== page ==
Learning Poetry, Unlearning God

By Natasha Oladokun

Rosary01In my sophomore year of college, I wrote a poem. Though I had no idea how to go about doing this, I composed a page and half of hifalutin mumbo jumbo that I was quite proud of and eager to show one of my teachers. He asked me to read the poem out loud to him.

He said some kind things. Then, after a few moments of quiet, he asked, “Would you talk like this to God?”

I shook my head.

He smiled. “Well, if you wouldn’t say it in a prayer, don’t put it in a poem.”

What my professor did not know is that he’d touched a raw nerve in my view of the sacred. The truth is, my prayers often were stock, mechanical laundry lists, dusted with a few O Lords and Father Gods to remind me of whom I was addressing.

I believed—or intellectually assented, at least—to the concept of God being near and ever-present. There is a saying that out of the abundance of the heart the mouth speaks. But in prayer I spoke to God with more distance than I would toward a stranger.

And yet, with study, poetry has become my rickety bridge from desolation to the divine. As it is for many others, I am sure, my default setting is often that of detachment: a proclivity for thinking of God as distant, obstructed—intensified when I’m feeling lonely and anxious or condemned by my own failings. [Read more…]

My Sh’ma

By Judy Bolton-Fasman

Light underneathe doorSh’ma yisrael Adonai Elohanu Adonai echad—Hear O’ Israel the Lord is God, the Lord is one. Even an assimilated, lip-synching Jew like my father knew those six words of Judaism’s signature prayer—a prayer tucked into Jewish liturgy morning, noon, and night.

When I was little, my faith was confined to saying the Sh’ma. For as long as I can remember, I knew the Sh’ma was the prayer of prayers—the one that asked me to stop and listen. It was the prayer I said before I went to sleep—the prayer my devout mother punctuated with a vigorous “amen.” At Jewish day school, I learned that as Rabbi Akiva, one of Judaism’s foremost scholars who lived in the first century, was flayed alive in the hippodrome of Caesarea, he left this world with the words of the Sh’ma on his lips.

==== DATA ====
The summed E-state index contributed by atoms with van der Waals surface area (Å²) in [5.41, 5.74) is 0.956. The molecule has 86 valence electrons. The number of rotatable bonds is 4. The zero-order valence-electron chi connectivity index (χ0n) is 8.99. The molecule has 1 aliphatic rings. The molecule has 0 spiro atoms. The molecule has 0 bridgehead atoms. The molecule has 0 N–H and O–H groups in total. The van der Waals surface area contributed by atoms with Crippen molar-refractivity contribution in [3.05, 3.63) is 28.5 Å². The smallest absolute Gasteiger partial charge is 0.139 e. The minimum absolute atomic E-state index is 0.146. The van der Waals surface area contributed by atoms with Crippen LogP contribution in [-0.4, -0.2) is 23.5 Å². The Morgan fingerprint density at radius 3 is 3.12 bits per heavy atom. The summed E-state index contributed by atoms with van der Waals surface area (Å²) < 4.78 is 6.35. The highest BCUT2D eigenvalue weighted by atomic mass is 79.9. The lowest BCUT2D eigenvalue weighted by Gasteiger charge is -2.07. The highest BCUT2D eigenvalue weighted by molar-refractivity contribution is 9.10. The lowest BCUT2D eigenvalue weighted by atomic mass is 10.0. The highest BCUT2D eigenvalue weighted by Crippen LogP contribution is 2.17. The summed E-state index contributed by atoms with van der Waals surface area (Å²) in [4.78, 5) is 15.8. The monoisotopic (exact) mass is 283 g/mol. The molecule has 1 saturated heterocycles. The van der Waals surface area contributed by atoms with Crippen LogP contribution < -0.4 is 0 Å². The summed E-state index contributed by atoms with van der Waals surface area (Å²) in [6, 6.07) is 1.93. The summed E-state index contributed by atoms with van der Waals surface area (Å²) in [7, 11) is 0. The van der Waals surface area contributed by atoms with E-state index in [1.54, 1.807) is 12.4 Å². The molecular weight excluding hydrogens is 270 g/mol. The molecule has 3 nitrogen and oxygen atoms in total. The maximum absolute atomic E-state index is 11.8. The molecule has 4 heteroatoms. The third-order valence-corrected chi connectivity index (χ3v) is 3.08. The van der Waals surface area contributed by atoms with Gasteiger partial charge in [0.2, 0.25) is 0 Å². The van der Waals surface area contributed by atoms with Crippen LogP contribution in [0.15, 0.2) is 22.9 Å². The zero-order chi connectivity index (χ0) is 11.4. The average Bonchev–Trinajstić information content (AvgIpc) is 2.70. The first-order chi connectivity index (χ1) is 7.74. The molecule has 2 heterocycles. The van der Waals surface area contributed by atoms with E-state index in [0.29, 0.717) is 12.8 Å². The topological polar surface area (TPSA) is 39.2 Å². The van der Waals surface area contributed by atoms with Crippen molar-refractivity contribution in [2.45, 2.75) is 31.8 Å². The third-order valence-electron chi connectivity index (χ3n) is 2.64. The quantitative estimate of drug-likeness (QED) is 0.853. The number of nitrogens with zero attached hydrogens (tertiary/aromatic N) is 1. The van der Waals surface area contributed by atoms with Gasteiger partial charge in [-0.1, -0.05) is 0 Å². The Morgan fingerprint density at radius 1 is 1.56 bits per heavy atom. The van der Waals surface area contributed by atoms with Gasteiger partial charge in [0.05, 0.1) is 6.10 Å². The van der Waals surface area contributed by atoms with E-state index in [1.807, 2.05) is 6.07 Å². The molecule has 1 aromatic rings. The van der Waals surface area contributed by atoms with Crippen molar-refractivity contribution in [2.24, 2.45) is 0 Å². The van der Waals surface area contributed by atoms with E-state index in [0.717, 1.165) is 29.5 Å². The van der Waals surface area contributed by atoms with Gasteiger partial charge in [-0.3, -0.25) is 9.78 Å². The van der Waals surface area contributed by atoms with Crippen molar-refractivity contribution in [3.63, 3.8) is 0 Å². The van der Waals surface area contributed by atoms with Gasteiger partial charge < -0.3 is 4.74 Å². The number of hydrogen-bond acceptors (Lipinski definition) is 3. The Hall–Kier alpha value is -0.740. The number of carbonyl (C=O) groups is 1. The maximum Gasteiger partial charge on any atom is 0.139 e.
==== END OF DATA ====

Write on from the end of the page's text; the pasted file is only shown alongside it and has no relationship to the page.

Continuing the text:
Jesus of Nazareth considered the Sh’ma to be one of his two greatest commandments. In the Gospel of Mark, Jesus says, “The first of all the commandments is: Hear, O Israel; The Lord our God is one Lord; thou shalt love the Lord thy God with all thy heart, and with all thy soul, and with all thy mind, and with all thy strength.” (Jesus’ other commandment was to love your neighbor as yourself).

The words of the Sh’ma are also written down on a piece of parchment that is enclosed in a mezuzah, a decorative case affixed to the doorposts of a Jewish house. But the mezuzah guarding our back door had disappeared under thick white paint, probably wiping out the blessed efficacy of the whole enterprise.